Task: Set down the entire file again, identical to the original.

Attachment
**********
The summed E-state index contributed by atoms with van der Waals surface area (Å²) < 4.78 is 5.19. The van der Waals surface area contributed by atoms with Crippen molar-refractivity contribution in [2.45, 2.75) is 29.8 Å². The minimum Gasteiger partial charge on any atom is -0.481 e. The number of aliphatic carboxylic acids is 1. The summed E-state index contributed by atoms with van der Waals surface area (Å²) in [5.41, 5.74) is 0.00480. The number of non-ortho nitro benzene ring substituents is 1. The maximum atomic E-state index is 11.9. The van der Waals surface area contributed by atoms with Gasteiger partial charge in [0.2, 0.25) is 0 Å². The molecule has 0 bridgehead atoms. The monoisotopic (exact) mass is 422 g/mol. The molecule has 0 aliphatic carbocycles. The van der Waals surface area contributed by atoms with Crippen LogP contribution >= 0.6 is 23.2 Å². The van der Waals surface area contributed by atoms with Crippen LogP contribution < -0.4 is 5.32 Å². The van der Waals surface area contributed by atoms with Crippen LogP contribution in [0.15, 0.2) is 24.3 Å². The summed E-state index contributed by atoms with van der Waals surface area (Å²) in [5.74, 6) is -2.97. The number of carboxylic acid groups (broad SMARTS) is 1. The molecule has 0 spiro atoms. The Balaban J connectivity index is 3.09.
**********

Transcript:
The summed E-state index contributed by atoms with van der Waals surface area (Å²) < 4.78 is 5.19. The van der Waals surface area contributed by atoms with Crippen molar-refractivity contribution in [2.45, 2.75) is 29.8 Å². The minimum Gasteiger partial charge on any atom is -0.481 e. The number of aliphatic carboxylic acids is 1. The summed E-state index contributed by atoms with van der Waals surface area (Å²) in [5.41, 5.74) is 0.00480. The number of non-ortho nitro benzene ring substituents is 1. The maximum atomic E-state index is 11.9. The van der Waals surface area contributed by atoms with Gasteiger partial charge in [0.2, 0.25) is 0 Å². The molecule has 0 bridgehead atoms. The monoisotopic (exact) mass is 422 g/mol. The molecule has 0 aliphatic carbocycles. The van der Waals surface area contributed by atoms with Crippen LogP contribution >= 0.6 is 23.2 Å². The van der Waals surface area contributed by atoms with Crippen LogP contribution < -0.4 is 5.32 Å². The van der Waals surface area contributed by atoms with Crippen LogP contribution in [0.15, 0.2) is 24.3 Å². The summed E-state index contributed by atoms with van der Waals surface area (Å²) in [5.74, 6) is -2.97. The number of carboxylic acid groups (broad SMARTS) is 1. The molecule has 0 spiro atoms. The Balaban J connectivity index is 3.09.